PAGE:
Thursday, July 10, 2014

Mid-July revivals

Hey all. Mike here with a revival list for the next week or so of July. I can't believe how chock full of revivals the month of July is. So the best I can do is post films for the next 7-8 days, and see how the rest of the list shakes out. Let me not waste any time, here we go:

NORTH BY NORTHWEST introduced by Royal S. Brown- Thurs July 10 at 7- Cinema Arts Centre in Huntington- A DCP screening. The same restoration I did in Queens back in early 2012, and also played at the Forum in 2013, comes out to the lovely Cinema Arts Centre in Huntington, for one night only. The screening will be introduced by Queens College film professor Royal Brown. At least I hope that's the person. The Cinema Arts Centre's website doesn't give his credentials and Goggling his name makes me think the Queens College profile is the most likely person. Either way, the film is why I'm going out there, not the person doing an intro.

The best of all the lightweight Alfred Hitchcock films. No big morals here. Just sit back and relax, as 'everyman' Cary Grant gets confused as a secret agent by sinister forces led by James Mason. He runs from them and runs from the law, for a murder at the United Nations he didn't commit. Of course all this running around doesn't stop Grant from taking time to flirt with mysterious Eva Marie Saint, in some of the most fun innuendo that the remnants of the Production Code would allow. And watch out for not only a crop duster, but Martin Landau and his "woman's intuition".

I use the term everyman loosely when describing Grant as an Everyman. But according to Gene Wilder on his episode of Inside The Actors Studio, that's how Grant described himself during a chance meeting on a cruise ship, where the Northwest homage Silver Streak, was playing. Wilder was pleasantly stunned to here this description, as well as how Grant was nice enough to include Wilder as being on the same level, but I digress.Fun film, with good performances, a snappy though unsubtle Bernard Herrmann score, and featuring one of Saul Bass's best opening credit sequences. Oscar nominations for the great Editing, Art Direction (check out say, the U.N. and Mount Rushmore), and Ernest Lehman's script.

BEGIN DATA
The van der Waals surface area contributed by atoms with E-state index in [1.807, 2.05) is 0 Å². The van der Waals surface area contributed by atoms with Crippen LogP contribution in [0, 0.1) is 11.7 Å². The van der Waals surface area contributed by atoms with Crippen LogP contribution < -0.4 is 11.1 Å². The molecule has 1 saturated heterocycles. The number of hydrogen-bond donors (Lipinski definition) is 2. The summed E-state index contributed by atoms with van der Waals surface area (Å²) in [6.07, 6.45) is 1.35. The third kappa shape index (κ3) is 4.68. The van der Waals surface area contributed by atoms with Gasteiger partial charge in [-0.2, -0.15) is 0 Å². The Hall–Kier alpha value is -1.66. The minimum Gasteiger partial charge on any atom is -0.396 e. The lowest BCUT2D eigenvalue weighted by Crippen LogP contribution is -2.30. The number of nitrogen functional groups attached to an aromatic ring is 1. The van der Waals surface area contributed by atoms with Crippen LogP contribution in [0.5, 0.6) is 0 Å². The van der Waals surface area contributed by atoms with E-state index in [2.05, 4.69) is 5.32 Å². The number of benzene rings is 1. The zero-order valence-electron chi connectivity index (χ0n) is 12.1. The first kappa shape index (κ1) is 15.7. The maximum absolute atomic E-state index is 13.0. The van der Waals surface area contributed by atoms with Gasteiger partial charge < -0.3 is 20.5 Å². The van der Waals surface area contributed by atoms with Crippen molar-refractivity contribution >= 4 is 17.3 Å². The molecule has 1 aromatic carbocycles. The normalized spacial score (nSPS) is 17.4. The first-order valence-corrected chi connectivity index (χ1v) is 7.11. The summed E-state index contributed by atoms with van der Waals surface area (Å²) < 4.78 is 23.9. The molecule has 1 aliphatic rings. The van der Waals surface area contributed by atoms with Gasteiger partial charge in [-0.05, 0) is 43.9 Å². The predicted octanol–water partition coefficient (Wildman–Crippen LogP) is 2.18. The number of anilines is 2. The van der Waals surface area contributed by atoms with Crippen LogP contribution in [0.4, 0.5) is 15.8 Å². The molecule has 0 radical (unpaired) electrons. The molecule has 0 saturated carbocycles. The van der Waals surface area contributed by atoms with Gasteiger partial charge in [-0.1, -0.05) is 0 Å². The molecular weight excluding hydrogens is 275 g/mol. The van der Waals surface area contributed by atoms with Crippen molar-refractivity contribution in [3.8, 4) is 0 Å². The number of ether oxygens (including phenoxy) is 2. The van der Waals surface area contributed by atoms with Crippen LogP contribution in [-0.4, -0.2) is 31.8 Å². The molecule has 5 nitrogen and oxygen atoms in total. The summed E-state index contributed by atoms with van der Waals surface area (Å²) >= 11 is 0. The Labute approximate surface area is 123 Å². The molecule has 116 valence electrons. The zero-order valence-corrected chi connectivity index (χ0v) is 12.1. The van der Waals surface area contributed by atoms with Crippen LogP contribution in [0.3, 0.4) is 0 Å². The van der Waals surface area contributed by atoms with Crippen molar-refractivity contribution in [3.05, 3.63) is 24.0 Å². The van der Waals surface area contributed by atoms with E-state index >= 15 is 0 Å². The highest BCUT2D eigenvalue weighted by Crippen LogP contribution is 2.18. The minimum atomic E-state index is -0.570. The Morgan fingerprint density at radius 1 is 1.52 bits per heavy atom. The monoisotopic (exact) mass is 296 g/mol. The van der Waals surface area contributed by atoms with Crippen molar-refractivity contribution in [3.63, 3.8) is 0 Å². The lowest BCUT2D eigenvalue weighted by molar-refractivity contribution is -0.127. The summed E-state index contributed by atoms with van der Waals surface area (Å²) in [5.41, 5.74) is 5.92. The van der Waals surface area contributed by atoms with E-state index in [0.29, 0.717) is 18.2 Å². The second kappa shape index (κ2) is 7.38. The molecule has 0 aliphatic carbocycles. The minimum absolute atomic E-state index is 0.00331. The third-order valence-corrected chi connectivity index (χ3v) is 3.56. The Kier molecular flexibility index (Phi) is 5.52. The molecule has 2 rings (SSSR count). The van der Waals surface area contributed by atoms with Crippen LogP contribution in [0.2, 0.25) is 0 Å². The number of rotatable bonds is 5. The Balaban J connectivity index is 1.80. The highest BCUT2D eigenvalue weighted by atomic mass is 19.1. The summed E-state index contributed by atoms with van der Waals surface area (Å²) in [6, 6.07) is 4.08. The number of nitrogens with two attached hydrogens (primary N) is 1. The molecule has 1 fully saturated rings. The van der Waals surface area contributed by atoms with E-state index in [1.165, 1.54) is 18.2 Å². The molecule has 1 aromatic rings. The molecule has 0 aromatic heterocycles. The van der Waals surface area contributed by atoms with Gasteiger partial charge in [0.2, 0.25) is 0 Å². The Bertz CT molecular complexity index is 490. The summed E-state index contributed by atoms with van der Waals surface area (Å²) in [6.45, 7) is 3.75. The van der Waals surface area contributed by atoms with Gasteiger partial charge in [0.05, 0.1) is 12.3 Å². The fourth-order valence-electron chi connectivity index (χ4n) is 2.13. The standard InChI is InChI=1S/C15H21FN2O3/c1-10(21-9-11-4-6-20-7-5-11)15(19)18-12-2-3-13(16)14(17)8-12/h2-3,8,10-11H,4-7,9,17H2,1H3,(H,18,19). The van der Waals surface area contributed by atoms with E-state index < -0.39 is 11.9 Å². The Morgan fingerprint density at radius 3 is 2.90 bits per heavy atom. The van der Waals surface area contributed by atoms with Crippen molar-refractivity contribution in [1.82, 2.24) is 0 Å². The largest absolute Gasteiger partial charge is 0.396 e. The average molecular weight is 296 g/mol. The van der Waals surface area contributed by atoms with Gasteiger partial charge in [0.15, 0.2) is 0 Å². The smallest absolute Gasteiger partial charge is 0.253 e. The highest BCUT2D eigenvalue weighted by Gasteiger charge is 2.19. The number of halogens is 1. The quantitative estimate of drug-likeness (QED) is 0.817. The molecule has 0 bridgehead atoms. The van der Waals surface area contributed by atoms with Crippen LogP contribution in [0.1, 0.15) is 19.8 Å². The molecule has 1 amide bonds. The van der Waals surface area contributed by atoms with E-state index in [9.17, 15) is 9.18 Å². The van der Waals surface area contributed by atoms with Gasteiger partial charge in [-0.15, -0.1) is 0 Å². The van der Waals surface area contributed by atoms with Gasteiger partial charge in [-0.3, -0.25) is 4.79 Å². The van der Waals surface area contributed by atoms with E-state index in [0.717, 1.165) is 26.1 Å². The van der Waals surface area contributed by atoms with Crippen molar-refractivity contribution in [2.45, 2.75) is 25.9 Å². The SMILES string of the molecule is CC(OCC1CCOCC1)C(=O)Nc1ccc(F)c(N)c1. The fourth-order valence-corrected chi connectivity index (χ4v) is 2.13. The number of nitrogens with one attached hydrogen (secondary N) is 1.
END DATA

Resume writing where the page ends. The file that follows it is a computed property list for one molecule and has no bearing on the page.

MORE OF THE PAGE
I tried to see this on the big screen multiple times over the past 10 years. I missed my chance about 9 or so years back, when it was screened for several weekends at midnight at the Paris theater. I'm sorry I missed catching it on the Paris's large screen, but I blame a girl named Amanda for that. Then I finally saw a digital projection at the Museum of the Moving Image almost two years ago. A near sell-out, that looked and sounded great. The jokes landed great, and the audience was in hushed, rapt attention thru out the Mount Rushmore finale (except for the bits of humor sprinkled in). The Forum's screen will be more than adequate for this occasion, and the picture and sound should come off well with this new restoration. Their sound system should rock the hell out of Herrmann's score so to speak, one of the few scores I've hummed after a screening days and weeks afterwards.

A HARD DAY'S NIGHT- Thurs July 10 and Tues July 15- Thurs July 17 at 7:30 and 9:45 (Wed July 16 at 7:30 is sold out)-plus Sat July 12 at 9:45 Film Forum- A 50th anniversary digital restoration that will finish its Forum run on Thursday July 17. 

A Hard Day's Night from 1964. The Richard Lester classic that defined Beatlemania, influenced MTV until it became a place for reality shows, made most musicals that told their stories in stodgy ways to become Dead Musicals Walking, and briefly made the Beatles the seeming heir to the Marx Bros in comedy. Ok, Paul is stiffer then a tree in Yellowstone here, but John, Ringo, and especially George, make up for that. And oh yeah, there are few decent songs. All My Loving, And I Love Her, Can't Buy Me Love, the title song, and others. C'mon folks, this film is fun: